From self-driving cars, to home assistants with voice recognition, it seems like every day there is some new application of artificial intelligence that is insinuating itself into our lives.

Although it is not as evident, medical device companies have been quietly implementing artificial intelligence for over 15 years, primarily in imaging systems. From products that enhance radiology images to assist clinicians’ reviews to those that highlight interesting regions of tissue or unusual cell populations in histopathology or hematology systems, medical devices using machine learning have been carefully marketed as improving the efficiency and quality of patient outcomes, while not straying into making diagnoses.

As consumer uses of machine learning grows, innovative medical device companies are introducing FDA-approved products using similar technologies as those employed by Facebook, Amazon and Google, and at the same time are moving from merely assistive systems to those that are making clinical suggestions. Some examples include:

  • Digital pathology systems that enable remote access to digitized patient samples (Philips WSI)
  • Systems that harness the power of image analysis in the cloud (Arterys)
  • Systems that identify features associated with known pathologies and thus provide indications for diagnosis (Quantitative Insights)

The obvious difference between medical devices and consumer products is the regulatory environment.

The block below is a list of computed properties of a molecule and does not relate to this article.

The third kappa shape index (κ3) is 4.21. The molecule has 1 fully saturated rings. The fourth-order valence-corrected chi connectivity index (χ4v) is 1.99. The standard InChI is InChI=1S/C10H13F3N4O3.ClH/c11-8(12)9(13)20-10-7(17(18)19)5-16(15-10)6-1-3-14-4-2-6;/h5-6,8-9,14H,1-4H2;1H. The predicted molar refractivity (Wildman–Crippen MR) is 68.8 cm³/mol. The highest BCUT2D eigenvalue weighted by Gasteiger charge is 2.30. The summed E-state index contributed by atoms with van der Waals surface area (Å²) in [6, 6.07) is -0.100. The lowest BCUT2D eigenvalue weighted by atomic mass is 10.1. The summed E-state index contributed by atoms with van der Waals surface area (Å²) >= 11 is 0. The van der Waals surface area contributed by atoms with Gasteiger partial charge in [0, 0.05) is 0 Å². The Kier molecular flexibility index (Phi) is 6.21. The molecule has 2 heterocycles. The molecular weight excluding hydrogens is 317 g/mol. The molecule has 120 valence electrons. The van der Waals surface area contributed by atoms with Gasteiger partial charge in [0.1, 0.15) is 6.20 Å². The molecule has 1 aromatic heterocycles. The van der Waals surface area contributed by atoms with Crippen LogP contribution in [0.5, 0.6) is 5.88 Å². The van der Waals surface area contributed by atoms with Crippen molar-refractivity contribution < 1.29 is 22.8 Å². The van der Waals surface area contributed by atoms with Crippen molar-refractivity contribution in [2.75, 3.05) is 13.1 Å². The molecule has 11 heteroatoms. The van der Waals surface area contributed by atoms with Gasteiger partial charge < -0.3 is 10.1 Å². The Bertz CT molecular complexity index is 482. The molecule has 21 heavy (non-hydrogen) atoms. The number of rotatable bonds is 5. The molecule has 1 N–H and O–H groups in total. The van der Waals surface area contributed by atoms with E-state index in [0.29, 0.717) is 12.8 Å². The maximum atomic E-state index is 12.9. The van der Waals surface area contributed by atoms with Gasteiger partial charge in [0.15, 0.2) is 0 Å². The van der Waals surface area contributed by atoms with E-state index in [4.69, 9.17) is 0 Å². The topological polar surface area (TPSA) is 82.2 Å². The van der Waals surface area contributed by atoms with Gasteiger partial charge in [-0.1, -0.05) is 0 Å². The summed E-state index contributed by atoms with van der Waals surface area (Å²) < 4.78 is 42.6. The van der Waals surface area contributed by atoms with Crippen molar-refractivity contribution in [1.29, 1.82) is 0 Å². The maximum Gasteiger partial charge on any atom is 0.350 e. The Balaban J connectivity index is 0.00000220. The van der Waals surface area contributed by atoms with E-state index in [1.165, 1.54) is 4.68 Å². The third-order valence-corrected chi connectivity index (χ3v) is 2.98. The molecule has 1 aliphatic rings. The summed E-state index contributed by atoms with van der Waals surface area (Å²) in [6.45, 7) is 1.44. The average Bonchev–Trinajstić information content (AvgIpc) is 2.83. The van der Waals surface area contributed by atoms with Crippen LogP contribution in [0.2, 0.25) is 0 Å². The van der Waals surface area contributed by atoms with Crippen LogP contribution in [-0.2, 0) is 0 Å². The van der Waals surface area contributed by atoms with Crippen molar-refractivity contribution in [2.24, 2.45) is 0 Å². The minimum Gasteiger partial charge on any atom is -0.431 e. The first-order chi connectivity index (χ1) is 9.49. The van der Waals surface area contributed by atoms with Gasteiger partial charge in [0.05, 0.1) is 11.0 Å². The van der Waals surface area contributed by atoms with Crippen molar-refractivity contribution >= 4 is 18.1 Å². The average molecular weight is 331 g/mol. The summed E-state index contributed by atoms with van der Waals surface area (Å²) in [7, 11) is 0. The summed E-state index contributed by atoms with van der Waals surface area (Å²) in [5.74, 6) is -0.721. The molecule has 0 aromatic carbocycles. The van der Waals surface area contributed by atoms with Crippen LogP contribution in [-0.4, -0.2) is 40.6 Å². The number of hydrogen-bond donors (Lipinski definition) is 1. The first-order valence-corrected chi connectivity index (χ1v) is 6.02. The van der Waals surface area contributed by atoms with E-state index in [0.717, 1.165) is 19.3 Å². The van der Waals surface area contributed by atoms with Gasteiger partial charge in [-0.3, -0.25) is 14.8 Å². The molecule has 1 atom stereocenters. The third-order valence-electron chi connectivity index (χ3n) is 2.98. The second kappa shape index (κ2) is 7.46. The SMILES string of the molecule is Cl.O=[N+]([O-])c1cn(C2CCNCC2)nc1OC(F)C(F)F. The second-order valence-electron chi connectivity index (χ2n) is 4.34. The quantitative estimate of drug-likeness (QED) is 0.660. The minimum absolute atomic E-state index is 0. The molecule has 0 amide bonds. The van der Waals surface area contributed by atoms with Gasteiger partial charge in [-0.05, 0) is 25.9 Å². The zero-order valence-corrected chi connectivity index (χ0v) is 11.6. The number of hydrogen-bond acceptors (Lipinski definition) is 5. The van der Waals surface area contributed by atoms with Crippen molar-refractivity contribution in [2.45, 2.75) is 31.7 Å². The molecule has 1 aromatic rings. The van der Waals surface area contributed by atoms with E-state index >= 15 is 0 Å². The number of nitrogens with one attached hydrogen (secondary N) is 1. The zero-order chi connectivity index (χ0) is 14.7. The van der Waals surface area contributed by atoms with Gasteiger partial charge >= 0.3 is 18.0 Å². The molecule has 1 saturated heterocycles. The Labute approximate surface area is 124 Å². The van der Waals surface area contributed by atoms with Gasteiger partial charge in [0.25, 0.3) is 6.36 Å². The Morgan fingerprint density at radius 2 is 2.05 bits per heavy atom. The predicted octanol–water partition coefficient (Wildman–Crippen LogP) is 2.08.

The regulatory environment for machine learning applications in medical devices

In its 2012 guidance on Computer-Assisted Detection Devices in Radiology, the FDA distinguished between Computer-Assisted Detection (CADe) devices and Computer-Assisted Diagnosis (CADx) devices, based on their intended use (not on the algorithms or other computational techniques that they might employ).

  • A CADe device is intended to identify, mark, highlight, or in any other manner direct attention to an area of interest on an image for clinician review.1
  • A CADx device is intended to provide an assessment of disease or other conditions in terms of the likelihood of the presence or absence of disease, or are intended to specify disease type (i.e., specific diagnosis or differential diagnosis), severity, stage, or intervention recommended.1

From a product design perspective, both CADe and CADx devices may use similar machine learning algorithms, but they will differ in how the results of the algorithms are presented to the operator, and how the operator is directed to use those results.

CADe devices offer modest productivity gains to clinicians by enhancing and highlighting areas of interest, but by their nature any productivity gains are limited. The promise of future CADx devices is they can make a diagnosis and thereby eliminate the need for clinician review except in the most ambiguous cases. The productivity gains for such devices would be an order of magnitude greater than what is now available from CADe devices that still require clinician review of each case.

While that future is still some way off, there are systems that have made a step into the CADx domain. In a widely reported ruling in July 2017, the FDA granted the Quantx system from Quantitative Insights a De Novo Classification for a new Class II device: “Radiological computer-assisted diagnostic (CADx) software for lesions suspicious for cancer”.2 The Quantx system utilizes machine learning and other analytical techniques to assess the similarity of breast cancer specimens to a database of known breast cancer cases with known pathologies. By suggesting a diagnosis, the Quantx system has clearly moved into the realm of CADx systems, which has been acknowledged by the FDA. The FDA ruling will allow other machine learning systems that analyze cancer specimens and make diagnostic indications to use the Quantx system as a predicate device for 510(k) submission.